Months ago I listed the advantages of narrative criticism in biblical studies, especially in the Gospels. Here are a few arguments against NC for your reading enjoyment. NB: all critical methods have their advantages and disadvantages and I am not assuming that NC is the ‘correct’ method for interpreting/exegeting the Gospels. Rather, it is a method that offers a different approach than previously used by NT scholars). Three main arguments emerge in current discussions in NT studies;
1. First, the Gospels are historical documents and must be read as such.
2. Second, it is anachronistic to apply modern literary methods, like those applied to works such as “The Lord of the Rings,” to ancient literature. Ben Witherington III asserts, “Mark is not a work of ancient or modern fiction, and this means that some things which apply especially to modern fiction do not apply to Mark” (The Gospel of Mark: A Socio-Rhetorical Commentary, Grand Rapids:William B. Eerdmans Publishing Company, 2001, 56).
3. The Gospels, particularly Mark’s Gospel, are redacted theological documents not intended to be read as an organic or unified whole.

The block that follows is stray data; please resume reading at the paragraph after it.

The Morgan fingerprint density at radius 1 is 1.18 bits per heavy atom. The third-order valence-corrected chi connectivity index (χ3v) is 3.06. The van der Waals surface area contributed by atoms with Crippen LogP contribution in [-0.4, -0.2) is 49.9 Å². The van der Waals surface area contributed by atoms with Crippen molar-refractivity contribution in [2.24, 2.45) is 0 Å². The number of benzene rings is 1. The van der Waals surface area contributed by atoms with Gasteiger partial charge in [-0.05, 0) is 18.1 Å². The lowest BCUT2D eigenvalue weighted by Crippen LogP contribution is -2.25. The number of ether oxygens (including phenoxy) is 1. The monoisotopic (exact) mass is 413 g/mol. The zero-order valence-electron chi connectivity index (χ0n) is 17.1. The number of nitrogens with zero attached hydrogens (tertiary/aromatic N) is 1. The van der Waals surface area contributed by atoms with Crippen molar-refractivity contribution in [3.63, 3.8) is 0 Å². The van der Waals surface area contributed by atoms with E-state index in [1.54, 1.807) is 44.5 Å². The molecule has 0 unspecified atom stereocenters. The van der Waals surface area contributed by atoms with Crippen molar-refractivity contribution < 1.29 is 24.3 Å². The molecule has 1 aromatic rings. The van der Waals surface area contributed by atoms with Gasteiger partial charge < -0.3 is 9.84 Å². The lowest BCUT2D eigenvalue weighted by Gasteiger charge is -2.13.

Well, there are some thoughts to consider. Each one has merit, yet they do not engage in the whole discussion of NC, i.e., NC uses literary techniques developed by Aristotle in his Poetics (e.g., three act structure) and not modern literary techniques. Although, some Narrative critics might erroneously use modern techniques, this does not negate the usefulness of NC. Like any critical method, it is beneficial, and necessary to be aware of the shortfalls of your chosen method and the benefits of using other methods when interpreting a given text. Some methods provide insights into a passage or pericope that might have been missed just using one method.